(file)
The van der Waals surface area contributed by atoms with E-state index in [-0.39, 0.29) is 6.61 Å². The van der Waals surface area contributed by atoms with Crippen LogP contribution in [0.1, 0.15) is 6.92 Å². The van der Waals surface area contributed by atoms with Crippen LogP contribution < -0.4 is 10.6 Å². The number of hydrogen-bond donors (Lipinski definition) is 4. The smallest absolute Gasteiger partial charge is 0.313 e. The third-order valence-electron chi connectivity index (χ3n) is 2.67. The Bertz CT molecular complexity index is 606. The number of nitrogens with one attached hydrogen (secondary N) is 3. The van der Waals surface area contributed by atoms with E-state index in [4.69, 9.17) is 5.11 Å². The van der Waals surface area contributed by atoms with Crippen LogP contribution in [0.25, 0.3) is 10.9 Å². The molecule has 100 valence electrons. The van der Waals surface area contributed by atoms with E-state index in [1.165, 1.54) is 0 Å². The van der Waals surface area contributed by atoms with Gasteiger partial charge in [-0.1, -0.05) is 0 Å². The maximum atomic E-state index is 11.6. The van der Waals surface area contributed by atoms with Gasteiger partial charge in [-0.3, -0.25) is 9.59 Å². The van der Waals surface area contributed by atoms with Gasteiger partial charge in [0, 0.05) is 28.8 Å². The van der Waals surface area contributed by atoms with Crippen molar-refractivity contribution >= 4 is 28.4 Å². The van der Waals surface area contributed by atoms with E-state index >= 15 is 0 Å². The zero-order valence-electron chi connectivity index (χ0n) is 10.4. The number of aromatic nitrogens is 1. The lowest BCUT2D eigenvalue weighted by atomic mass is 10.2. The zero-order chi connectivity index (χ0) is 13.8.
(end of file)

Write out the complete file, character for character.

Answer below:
The van der Waals surface area contributed by atoms with E-state index in [-0.39, 0.29) is 6.61 Å². The van der Waals surface area contributed by atoms with Crippen LogP contribution in [0.1, 0.15) is 6.92 Å². The van der Waals surface area contributed by atoms with Crippen LogP contribution < -0.4 is 10.6 Å². The number of hydrogen-bond donors (Lipinski definition) is 4. The smallest absolute Gasteiger partial charge is 0.313 e. The third-order valence-electron chi connectivity index (χ3n) is 2.67. The Bertz CT molecular complexity index is 606. The number of nitrogens with one attached hydrogen (secondary N) is 3. The van der Waals surface area contributed by atoms with E-state index in [4.69, 9.17) is 5.11 Å². The van der Waals surface area contributed by atoms with Crippen LogP contribution in [0.25, 0.3) is 10.9 Å². The molecule has 100 valence electrons. The van der Waals surface area contributed by atoms with E-state index in [1.165, 1.54) is 0 Å². The van der Waals surface area contributed by atoms with Gasteiger partial charge in [-0.1, -0.05) is 0 Å². The maximum atomic E-state index is 11.6. The van der Waals surface area contributed by atoms with Gasteiger partial charge in [-0.3, -0.25) is 9.59 Å². The van der Waals surface area contributed by atoms with Gasteiger partial charge in [0, 0.05) is 28.8 Å². The van der Waals surface area contributed by atoms with Crippen molar-refractivity contribution >= 4 is 28.4 Å². The van der Waals surface area contributed by atoms with E-state index >= 15 is 0 Å². The zero-order valence-electron chi connectivity index (χ0n) is 10.4. The number of aromatic nitrogens is 1. The lowest BCUT2D eigenvalue weighted by atomic mass is 10.2. The zero-order chi connectivity index (χ0) is 13.8.